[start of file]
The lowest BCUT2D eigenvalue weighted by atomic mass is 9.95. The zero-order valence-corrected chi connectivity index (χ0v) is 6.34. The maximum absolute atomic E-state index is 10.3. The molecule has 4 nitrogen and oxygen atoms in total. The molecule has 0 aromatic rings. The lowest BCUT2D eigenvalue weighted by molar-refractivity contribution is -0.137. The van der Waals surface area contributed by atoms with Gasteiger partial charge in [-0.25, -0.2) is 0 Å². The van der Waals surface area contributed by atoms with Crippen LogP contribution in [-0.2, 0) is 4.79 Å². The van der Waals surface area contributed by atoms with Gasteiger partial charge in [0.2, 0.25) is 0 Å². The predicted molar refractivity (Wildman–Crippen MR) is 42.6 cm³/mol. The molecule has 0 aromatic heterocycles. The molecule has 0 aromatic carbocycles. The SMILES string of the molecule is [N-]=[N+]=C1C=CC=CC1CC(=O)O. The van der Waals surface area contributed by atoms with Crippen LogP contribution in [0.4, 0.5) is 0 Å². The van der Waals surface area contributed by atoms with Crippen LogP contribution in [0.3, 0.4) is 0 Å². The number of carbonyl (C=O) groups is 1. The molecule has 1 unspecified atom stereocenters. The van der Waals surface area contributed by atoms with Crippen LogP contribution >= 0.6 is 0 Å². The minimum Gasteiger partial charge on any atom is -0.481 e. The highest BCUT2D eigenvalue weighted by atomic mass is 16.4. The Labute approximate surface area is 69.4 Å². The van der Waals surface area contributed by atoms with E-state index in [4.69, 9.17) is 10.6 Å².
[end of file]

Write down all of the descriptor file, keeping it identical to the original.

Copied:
The lowest BCUT2D eigenvalue weighted by atomic mass is 9.95. The zero-order valence-corrected chi connectivity index (χ0v) is 6.34. The maximum absolute atomic E-state index is 10.3. The molecule has 4 nitrogen and oxygen atoms in total. The molecule has 0 aromatic rings. The lowest BCUT2D eigenvalue weighted by molar-refractivity contribution is -0.137. The van der Waals surface area contributed by atoms with Gasteiger partial charge in [-0.25, -0.2) is 0 Å². The van der Waals surface area contributed by atoms with Crippen LogP contribution in [-0.2, 0) is 4.79 Å². The van der Waals surface area contributed by atoms with Gasteiger partial charge in [0.2, 0.25) is 0 Å². The predicted molar refractivity (Wildman–Crippen MR) is 42.6 cm³/mol. The molecule has 0 aromatic heterocycles. The molecule has 0 aromatic carbocycles. The SMILES string of the molecule is [N-]=[N+]=C1C=CC=CC1CC(=O)O. The van der Waals surface area contributed by atoms with Crippen LogP contribution in [0.4, 0.5) is 0 Å². The van der Waals surface area contributed by atoms with Crippen LogP contribution in [0.3, 0.4) is 0 Å². The number of carbonyl (C=O) groups is 1. The molecule has 1 unspecified atom stereocenters. The van der Waals surface area contributed by atoms with Crippen LogP contribution >= 0.6 is 0 Å². The minimum Gasteiger partial charge on any atom is -0.481 e. The highest BCUT2D eigenvalue weighted by atomic mass is 16.4. The Labute approximate surface area is 69.4 Å². The van der Waals surface area contributed by atoms with E-state index in [4.69, 9.17) is 10.6 Å².